The World Bank Group has pioneered an approach of pursuing private sector solutions for attaining development goals while reserving public finance for critical areas where private sector involvement is not optimal or available. With a view to enhancing its commitment to Maximizing Finance for Development (MFD), the World Bank introduced (in March 2017) the “cascade approach,” a concept that leverages private sector financing and solutions. If public debt and contingent liabilities are limited, then private solutions are promoted, and if not, then the option of public finance is pursued while upholding environmental, social and fiscal standards, and good governance criteria.
The cascade approach serves as a complement to domestic resource mobilization and enhances the effectiveness of public finance. MFD dovetails with the WBG private sector arm International Finance Corporation’s (IFC) strategy to “create markets” as well as the World Bank risk guarantee arm Multilateral Investment Guarantee Agency’s 2020 strategy. MFD reinforces regulatory or policy frameworks, champions competition, and develops local capital markets. Operationalization of the cascade approach requires effective cross-WBG coordination and systematic efforts to equip staff with guidance, resources, training, and monitoring to scale up and integrate MFD into World Bank operations and its engagement with clients. The MFD approach has been piloted in nine countries: Cameroon, Cote d’Ivoire, Egypt, Indonesia, Iraq, Jordan, Kenya, Nepal, and Vietnam. The cascade approach, if implemented across all MDBs, will facilitate a paradigm shift in the way the MDBs operate.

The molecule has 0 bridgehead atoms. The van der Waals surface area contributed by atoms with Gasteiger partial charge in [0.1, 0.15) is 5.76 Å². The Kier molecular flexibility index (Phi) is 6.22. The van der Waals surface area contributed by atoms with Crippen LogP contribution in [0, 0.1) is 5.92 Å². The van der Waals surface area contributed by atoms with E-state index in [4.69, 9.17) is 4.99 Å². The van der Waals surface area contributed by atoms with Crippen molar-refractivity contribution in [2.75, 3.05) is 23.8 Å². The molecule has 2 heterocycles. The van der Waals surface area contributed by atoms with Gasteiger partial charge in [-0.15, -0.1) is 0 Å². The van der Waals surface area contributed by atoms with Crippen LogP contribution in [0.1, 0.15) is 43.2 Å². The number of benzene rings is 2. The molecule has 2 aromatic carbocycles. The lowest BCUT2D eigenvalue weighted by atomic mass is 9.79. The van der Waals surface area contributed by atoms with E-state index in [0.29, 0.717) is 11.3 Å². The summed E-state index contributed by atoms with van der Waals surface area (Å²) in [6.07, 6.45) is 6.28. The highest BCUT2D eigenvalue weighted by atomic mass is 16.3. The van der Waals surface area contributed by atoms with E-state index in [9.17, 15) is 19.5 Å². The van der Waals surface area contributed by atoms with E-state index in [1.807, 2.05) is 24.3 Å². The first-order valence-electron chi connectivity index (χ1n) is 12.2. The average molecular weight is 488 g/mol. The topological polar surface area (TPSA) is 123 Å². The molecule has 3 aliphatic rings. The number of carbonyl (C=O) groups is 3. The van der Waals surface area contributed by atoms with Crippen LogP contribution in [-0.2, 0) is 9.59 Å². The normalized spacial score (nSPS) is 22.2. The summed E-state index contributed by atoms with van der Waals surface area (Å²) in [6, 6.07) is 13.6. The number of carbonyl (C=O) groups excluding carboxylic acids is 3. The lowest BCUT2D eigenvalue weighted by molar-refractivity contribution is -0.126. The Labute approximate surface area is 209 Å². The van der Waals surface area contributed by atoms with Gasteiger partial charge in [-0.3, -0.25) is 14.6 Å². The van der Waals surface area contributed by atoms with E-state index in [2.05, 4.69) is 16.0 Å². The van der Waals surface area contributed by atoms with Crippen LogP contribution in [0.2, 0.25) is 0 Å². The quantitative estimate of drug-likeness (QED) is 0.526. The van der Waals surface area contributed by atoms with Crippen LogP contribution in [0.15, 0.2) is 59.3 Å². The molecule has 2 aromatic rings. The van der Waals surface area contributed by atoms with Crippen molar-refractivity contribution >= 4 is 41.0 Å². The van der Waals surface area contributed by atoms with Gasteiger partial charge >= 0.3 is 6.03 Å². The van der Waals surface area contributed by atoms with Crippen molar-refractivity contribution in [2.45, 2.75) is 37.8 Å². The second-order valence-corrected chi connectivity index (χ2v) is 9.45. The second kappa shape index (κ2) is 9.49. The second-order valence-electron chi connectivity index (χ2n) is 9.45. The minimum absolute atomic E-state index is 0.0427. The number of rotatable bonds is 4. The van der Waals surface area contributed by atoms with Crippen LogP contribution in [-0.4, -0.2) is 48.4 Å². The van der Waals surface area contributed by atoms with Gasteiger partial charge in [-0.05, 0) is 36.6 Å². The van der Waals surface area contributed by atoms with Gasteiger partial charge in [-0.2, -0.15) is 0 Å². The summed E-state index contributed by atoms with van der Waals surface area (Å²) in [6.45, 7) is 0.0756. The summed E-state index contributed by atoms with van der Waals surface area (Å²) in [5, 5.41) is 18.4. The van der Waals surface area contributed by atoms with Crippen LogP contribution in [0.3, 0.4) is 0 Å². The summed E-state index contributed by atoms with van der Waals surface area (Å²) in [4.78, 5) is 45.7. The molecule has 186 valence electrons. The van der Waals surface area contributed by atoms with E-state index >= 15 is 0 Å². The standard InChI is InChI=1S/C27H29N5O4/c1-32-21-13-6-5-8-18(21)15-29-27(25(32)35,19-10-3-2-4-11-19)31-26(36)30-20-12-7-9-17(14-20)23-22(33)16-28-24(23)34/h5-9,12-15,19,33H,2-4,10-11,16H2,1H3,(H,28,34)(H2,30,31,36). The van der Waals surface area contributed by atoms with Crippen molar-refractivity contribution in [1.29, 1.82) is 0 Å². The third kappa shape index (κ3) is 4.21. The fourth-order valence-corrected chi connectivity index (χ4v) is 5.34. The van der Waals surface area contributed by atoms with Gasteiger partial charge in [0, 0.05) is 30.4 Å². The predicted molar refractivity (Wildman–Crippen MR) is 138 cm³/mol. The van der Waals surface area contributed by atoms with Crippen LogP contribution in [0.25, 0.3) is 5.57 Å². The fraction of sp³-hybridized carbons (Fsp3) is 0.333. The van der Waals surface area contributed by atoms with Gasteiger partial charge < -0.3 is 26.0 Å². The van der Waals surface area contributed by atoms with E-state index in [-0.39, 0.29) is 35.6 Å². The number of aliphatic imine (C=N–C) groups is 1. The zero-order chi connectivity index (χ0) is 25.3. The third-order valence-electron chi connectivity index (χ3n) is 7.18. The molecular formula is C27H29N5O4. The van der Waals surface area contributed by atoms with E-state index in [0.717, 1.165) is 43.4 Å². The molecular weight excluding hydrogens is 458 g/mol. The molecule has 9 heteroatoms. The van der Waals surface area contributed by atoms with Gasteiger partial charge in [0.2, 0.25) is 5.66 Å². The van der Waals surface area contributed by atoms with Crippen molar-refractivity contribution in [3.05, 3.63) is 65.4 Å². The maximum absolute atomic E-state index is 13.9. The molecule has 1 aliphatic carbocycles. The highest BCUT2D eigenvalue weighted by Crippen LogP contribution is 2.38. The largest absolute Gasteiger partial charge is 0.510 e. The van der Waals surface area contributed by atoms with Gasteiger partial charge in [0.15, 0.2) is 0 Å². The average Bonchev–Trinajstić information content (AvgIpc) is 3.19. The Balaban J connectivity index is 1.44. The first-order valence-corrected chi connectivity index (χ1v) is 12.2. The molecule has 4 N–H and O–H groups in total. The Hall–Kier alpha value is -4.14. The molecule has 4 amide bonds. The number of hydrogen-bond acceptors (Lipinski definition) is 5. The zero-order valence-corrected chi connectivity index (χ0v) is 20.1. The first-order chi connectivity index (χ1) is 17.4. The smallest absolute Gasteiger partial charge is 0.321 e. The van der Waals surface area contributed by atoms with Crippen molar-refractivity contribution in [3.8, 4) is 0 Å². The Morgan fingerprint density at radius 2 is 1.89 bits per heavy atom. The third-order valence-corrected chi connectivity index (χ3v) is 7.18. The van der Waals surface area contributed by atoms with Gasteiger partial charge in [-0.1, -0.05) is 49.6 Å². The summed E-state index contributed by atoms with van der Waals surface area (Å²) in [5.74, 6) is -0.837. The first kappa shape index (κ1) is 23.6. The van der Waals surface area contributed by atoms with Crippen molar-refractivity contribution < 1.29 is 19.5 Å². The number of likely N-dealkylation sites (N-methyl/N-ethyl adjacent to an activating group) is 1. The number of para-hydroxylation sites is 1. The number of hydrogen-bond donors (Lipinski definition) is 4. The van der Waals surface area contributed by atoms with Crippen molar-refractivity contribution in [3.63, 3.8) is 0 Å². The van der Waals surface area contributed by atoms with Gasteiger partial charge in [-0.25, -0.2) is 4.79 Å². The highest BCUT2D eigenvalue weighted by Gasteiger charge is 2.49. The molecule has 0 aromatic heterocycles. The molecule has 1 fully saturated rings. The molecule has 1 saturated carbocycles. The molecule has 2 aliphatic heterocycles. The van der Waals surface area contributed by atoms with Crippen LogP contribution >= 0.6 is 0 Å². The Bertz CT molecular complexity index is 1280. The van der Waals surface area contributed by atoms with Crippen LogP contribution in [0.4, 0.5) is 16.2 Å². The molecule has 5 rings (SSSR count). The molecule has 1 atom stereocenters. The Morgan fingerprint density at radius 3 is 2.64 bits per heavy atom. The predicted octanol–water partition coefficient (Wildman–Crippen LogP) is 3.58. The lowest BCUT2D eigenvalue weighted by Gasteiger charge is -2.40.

Often institutional investors’ margins are so thin that the cost of acquiring the knowledge and relevant expertise to analyze and evaluate development projects might render financing development less attractive, if not impossible. Hence, to ensure that institutional investors participate in financing development, the cascade approach needs to be complemented by a mechanism that permits the private financial sector to buy into the portfolio of the MDBs, ex-ante, or prior to the preparation and implementation of the project, and/or ex-post, or after the project has been fully disbursed. This “portfolio approach” is a method through which the MDBs can mobilize and catalyze financial resources from institutional investors.